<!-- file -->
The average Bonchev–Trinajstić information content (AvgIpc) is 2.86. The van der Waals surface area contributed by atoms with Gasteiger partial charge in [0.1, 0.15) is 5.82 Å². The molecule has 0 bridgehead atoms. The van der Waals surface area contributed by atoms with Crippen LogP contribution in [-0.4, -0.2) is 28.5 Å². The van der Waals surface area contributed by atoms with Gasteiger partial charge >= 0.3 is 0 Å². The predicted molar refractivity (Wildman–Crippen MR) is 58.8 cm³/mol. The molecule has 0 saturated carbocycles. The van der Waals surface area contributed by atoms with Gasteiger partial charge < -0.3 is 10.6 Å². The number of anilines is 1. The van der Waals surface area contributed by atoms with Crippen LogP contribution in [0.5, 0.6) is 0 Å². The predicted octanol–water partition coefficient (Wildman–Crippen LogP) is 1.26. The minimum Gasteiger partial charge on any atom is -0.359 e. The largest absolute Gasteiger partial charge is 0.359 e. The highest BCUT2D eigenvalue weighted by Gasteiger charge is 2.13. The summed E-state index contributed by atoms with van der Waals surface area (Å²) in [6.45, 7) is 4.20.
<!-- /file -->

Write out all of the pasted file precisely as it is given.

The average Bonchev–Trinajstić information content (AvgIpc) is 2.86. The van der Waals surface area contributed by atoms with Gasteiger partial charge in [0.1, 0.15) is 5.82 Å². The molecule has 0 bridgehead atoms. The van der Waals surface area contributed by atoms with Crippen LogP contribution in [-0.4, -0.2) is 28.5 Å². The van der Waals surface area contributed by atoms with Gasteiger partial charge >= 0.3 is 0 Å². The predicted molar refractivity (Wildman–Crippen MR) is 58.8 cm³/mol. The molecule has 0 saturated carbocycles. The van der Waals surface area contributed by atoms with Gasteiger partial charge < -0.3 is 10.6 Å². The number of anilines is 1. The van der Waals surface area contributed by atoms with Crippen LogP contribution in [0.5, 0.6) is 0 Å². The predicted octanol–water partition coefficient (Wildman–Crippen LogP) is 1.26. The minimum Gasteiger partial charge on any atom is -0.359 e. The largest absolute Gasteiger partial charge is 0.359 e. The highest BCUT2D eigenvalue weighted by Gasteiger charge is 2.13. The summed E-state index contributed by atoms with van der Waals surface area (Å²) in [6.45, 7) is 4.20.